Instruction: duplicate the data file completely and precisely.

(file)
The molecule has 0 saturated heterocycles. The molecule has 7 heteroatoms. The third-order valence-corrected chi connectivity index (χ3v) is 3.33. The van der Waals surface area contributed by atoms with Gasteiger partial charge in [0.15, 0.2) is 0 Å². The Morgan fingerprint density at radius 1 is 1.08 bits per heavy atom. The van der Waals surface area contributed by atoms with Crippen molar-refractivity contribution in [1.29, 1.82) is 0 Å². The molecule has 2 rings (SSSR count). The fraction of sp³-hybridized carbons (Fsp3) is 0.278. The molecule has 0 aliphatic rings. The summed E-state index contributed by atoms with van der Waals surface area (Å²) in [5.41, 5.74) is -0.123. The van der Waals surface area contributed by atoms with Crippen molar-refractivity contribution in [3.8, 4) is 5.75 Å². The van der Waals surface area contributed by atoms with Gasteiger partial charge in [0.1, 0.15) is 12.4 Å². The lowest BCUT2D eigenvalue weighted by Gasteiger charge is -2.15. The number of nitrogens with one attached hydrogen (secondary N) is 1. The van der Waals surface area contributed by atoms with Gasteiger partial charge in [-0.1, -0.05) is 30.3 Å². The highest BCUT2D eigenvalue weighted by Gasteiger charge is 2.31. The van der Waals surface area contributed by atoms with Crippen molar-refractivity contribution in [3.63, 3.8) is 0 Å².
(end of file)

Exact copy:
The molecule has 0 saturated heterocycles. The molecule has 7 heteroatoms. The third-order valence-corrected chi connectivity index (χ3v) is 3.33. The van der Waals surface area contributed by atoms with Gasteiger partial charge in [0.15, 0.2) is 0 Å². The Morgan fingerprint density at radius 1 is 1.08 bits per heavy atom. The van der Waals surface area contributed by atoms with Crippen molar-refractivity contribution in [1.29, 1.82) is 0 Å². The molecule has 2 rings (SSSR count). The fraction of sp³-hybridized carbons (Fsp3) is 0.278. The molecule has 0 aliphatic rings. The summed E-state index contributed by atoms with van der Waals surface area (Å²) in [5.41, 5.74) is -0.123. The van der Waals surface area contributed by atoms with Crippen molar-refractivity contribution in [3.8, 4) is 5.75 Å². The van der Waals surface area contributed by atoms with Gasteiger partial charge in [0.1, 0.15) is 12.4 Å². The lowest BCUT2D eigenvalue weighted by Gasteiger charge is -2.15. The number of nitrogens with one attached hydrogen (secondary N) is 1. The van der Waals surface area contributed by atoms with Gasteiger partial charge in [-0.1, -0.05) is 30.3 Å². The highest BCUT2D eigenvalue weighted by Gasteiger charge is 2.31. The van der Waals surface area contributed by atoms with Crippen molar-refractivity contribution in [3.63, 3.8) is 0 Å².